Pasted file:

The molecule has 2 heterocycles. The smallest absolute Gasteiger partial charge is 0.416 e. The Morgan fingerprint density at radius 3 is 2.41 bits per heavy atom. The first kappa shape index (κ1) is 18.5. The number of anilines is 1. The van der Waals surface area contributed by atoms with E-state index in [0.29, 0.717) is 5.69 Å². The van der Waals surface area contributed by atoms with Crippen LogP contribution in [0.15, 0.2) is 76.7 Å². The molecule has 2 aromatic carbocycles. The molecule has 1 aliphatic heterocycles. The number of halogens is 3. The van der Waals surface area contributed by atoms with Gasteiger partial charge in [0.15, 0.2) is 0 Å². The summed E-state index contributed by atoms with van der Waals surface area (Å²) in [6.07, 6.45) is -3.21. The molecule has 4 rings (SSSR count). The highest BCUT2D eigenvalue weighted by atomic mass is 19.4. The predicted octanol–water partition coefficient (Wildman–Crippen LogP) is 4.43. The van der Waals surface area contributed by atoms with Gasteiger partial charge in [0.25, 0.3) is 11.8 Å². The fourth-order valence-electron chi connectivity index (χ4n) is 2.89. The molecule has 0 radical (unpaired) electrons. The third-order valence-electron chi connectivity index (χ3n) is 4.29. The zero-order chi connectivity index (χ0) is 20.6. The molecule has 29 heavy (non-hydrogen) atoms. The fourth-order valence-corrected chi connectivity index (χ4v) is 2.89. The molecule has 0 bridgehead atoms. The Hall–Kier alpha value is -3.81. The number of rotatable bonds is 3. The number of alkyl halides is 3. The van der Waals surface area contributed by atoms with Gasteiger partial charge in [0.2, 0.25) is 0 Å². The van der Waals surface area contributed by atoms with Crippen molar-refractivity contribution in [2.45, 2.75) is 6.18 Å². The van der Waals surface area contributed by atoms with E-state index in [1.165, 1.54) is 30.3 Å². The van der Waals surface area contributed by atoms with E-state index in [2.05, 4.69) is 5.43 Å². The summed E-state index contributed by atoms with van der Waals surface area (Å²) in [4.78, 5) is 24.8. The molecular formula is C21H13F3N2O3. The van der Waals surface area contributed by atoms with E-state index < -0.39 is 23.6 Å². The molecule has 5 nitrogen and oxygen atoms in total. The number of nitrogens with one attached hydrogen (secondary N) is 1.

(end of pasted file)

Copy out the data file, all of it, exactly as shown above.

The molecule has 2 heterocycles. The smallest absolute Gasteiger partial charge is 0.416 e. The Morgan fingerprint density at radius 3 is 2.41 bits per heavy atom. The first kappa shape index (κ1) is 18.5. The number of anilines is 1. The van der Waals surface area contributed by atoms with E-state index in [0.29, 0.717) is 5.69 Å². The van der Waals surface area contributed by atoms with Crippen LogP contribution in [0.15, 0.2) is 76.7 Å². The molecule has 2 aromatic carbocycles. The molecule has 1 aliphatic heterocycles. The number of halogens is 3. The van der Waals surface area contributed by atoms with Gasteiger partial charge in [0.15, 0.2) is 0 Å². The summed E-state index contributed by atoms with van der Waals surface area (Å²) in [6.07, 6.45) is -3.21. The molecule has 4 rings (SSSR count). The highest BCUT2D eigenvalue weighted by atomic mass is 19.4. The predicted octanol–water partition coefficient (Wildman–Crippen LogP) is 4.43. The van der Waals surface area contributed by atoms with Gasteiger partial charge in [0.25, 0.3) is 11.8 Å². The fourth-order valence-electron chi connectivity index (χ4n) is 2.89. The molecule has 0 radical (unpaired) electrons. The third-order valence-electron chi connectivity index (χ3n) is 4.29. The zero-order chi connectivity index (χ0) is 20.6. The molecule has 29 heavy (non-hydrogen) atoms. The fourth-order valence-corrected chi connectivity index (χ4v) is 2.89. The molecule has 0 bridgehead atoms. The Hall–Kier alpha value is -3.81. The number of rotatable bonds is 3. The number of alkyl halides is 3. The van der Waals surface area contributed by atoms with Gasteiger partial charge in [0.2, 0.25) is 0 Å². The van der Waals surface area contributed by atoms with Crippen molar-refractivity contribution in [2.45, 2.75) is 6.18 Å². The van der Waals surface area contributed by atoms with E-state index in [1.165, 1.54) is 30.3 Å². The van der Waals surface area contributed by atoms with E-state index in [2.05, 4.69) is 5.43 Å². The summed E-state index contributed by atoms with van der Waals surface area (Å²) in [4.78, 5) is 24.8. The molecular formula is C21H13F3N2O3. The van der Waals surface area contributed by atoms with E-state index < -0.39 is 23.6 Å². The molecule has 5 nitrogen and oxygen atoms in total. The number of nitrogens with one attached hydrogen (secondary N) is 1.